Wednesday, July 8, 2015

Dystopian Discussion: Part Three

Disclaimer: I do not necessarily recommend every book I mention.

If you’re wondering why I decided to do three posts on this subject, I have two answers. The official one is that I had so much to say, I wanted to take enough time to deliver it properly without rushing things. The unofficial—and probably more accurate—explanation is that there are about a gazillion dystopian TRILOGIES out there, so I figured, why not go with the flow and write a trilogy of blog posts about it? Lame, I know, but I have to amuse myself somehow.

So, to sum up, last Wednesday I covered (briefly) DELIRIUM by Lauren Oliver, 1984 and ANIMAL FARM by George Orwell, DOVE ARISING by Karen Bao, BRAVE NEW WORLD by Aldous Huxley, WOOL by Hugh Howey, THE CITY OF EMBER by Jeanne DuPrau, FAHRENHEIT 451 by Ray Bradbury, and THE KNIFE OF NEVER LETTING GO by Patrick  Ness. Before that I discussed THE HUNGER GAMES by Suzanne Collins, BATTLE ROYALE by Koushun Takami, DIVERGENT by Veronica Roth, LEGEND by Marie Lu, THE GIVER by Lois Lowry, and MATCHED by Ally Condie (which I reviewed on Monday). All in all, I’ve discussed fifteen dystopian books/trilogies, and it’s a little terrifying to consider how many more there are out there.

As I mentioned in Part One, it’s hard to be wholly original in this and any other genre. I think it’s especially difficult when you have books that seem to stand out and define the genre, like TWILIGHT for paranormal, THE LORD OF THE RINGS for fantasy, and of course, THE HUNGER GAMES and 1984 for dystopian. (I realize there are other big names as well, but these are the ones I’ve seen referenced the most.)

I’ve thought long and hard about why books like THE HUNGER GAMES stand out while others seem to languish in relative obscurity. And I have a theory, though two days from now I may change my mind entirely and decide on something else.

THE HUNGER GAMES impacted me hugely because of the frightening (yet hopeful) picture it presents. On the one hand, you have a Capitol full of people so callous they enjoy watching children fight to the death on television (which sounds a lot like the gladiator games in Ancient Rome). And on the other hand, you have a government so precarious a handful of berries can take it down. The contrast between the poor and the rich, coupled with the infectiousness of hope, along with many other nuances, make THE HUNGER GAMES more than just an entertaining story. You have those who would watch others die, and those would die to save others, and overarching the entire plot is the question, “How did we get to this point?” Strip away the dystopian elements, and the book deals heavily in humanity.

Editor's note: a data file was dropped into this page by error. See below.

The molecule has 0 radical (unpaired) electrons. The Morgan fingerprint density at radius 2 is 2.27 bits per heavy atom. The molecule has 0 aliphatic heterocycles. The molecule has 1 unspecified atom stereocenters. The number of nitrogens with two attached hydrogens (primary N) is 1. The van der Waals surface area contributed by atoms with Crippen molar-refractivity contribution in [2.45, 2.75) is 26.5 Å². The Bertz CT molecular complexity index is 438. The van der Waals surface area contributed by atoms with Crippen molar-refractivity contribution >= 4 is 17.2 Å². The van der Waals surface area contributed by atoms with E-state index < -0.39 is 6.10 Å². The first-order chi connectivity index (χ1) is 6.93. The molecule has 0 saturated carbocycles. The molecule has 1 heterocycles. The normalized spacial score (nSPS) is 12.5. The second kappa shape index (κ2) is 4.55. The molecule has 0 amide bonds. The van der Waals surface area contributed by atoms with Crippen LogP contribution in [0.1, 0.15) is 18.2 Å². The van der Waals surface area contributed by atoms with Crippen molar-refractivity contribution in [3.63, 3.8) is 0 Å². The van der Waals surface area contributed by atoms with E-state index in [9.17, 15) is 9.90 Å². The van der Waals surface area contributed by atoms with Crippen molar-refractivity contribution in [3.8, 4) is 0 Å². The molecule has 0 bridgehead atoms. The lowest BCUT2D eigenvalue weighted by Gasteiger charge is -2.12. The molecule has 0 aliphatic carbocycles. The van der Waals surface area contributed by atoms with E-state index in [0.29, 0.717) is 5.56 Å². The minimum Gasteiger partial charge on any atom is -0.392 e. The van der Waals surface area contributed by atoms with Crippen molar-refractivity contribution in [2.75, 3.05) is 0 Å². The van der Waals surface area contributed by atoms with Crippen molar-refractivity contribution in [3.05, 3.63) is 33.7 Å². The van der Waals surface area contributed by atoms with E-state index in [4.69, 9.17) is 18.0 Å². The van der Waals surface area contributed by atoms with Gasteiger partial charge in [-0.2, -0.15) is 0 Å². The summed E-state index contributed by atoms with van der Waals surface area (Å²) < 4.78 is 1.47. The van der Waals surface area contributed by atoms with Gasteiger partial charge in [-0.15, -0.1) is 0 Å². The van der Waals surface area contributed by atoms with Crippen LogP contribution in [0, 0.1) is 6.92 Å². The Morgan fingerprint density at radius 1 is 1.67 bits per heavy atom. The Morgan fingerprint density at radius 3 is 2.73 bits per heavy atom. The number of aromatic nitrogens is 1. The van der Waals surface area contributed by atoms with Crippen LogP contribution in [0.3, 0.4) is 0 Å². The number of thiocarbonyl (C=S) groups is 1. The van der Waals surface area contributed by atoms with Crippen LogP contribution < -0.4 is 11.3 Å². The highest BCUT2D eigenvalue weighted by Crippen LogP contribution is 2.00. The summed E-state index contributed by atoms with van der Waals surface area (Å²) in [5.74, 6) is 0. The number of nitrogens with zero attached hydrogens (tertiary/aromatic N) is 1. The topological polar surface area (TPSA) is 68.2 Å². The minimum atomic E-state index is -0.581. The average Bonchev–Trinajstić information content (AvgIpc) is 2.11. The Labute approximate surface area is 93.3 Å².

DIVERGENT also delves into human nature as it introduces the crumbling faction system: Abnegation, Amity, Candor, Erudite, Dauntless—each based on a virtue, each missing the point. As Tris struggles to find her identity, she learns more and more about how it is important to be both brave and selfless, how focusing on one aspect is too narrow-minded, and how—even with the best intentions—it is impossible to escape the law of entropy which says that everything crumbles.

1984 centers on the uglier aspects of humanity—betrayal, cruelty, lies, fear, despair. But it also touches on love, hope, and wishful thinking, however futile.

I know I’m recapping a little, but only because I want to stress my point. Books that deal honestly with human nature—the good bits and the ugly bits—seem to leave a bigger impression on me (and others) than books that focus only on the coolness of a rebellion or the neatness of a despotic governmental system that no one has ever thought of before. Now this isn’t a hard and fast rule, and it isn’t the recipe for instant success. But I wonder if originality, however great an idea, is too small a goal—if depth and truth are more important.
For instance, MATCHED was too shallow, too unrealistic to stick with me—while it had decent aspects, the setup felt too contrived, put there mainly for the sake of the plot. I didn’t feel that I learned anything more about what it means to be a human—I didn’t gain anything from the story beyond the entertainment aspect. I wasn’t left with anything to ponder, any moral or psychological question to sort through. LEGEND, while interesting, lacks the emotional resonance of THE HUNGER GAMES, DIVERGENT, and 1984 because it dwells more on what the government is doing and less on the people. (And the character relationships, when viewed below surface level, are not overly realistic.)

Dystopias are tricky, and in a way I’m glad the genre is cooling off for the time being. George Orwell wrote 1984, not because he wanted to amuse people, but because he wanted to warn them about the horrors of the Socialist movement. He wanted to frighten people so much they would do anything to escape the grip of Big Brother. Now the smaller parodies seem to cling to the frightening image of an all-seeing government and miss the other aspects that were just as essential to the story—the potency of despair, the ugliness in the human heart, and tragedy of what has been lost, along with the burning questions that leave people searching for answers. And, if writers no longer focus on what made these books so big, I worry they might do more harm than good. After all, dystopias that inspire people to rise above the awfulness they have read about are great. But might it be dangerous when all a dystopia does is entertain? If the shock of evil wears off, will we become desensitized to the danger of a horrible government? Shouldn’t we work on improving our culture, rather than dwelling on the worst?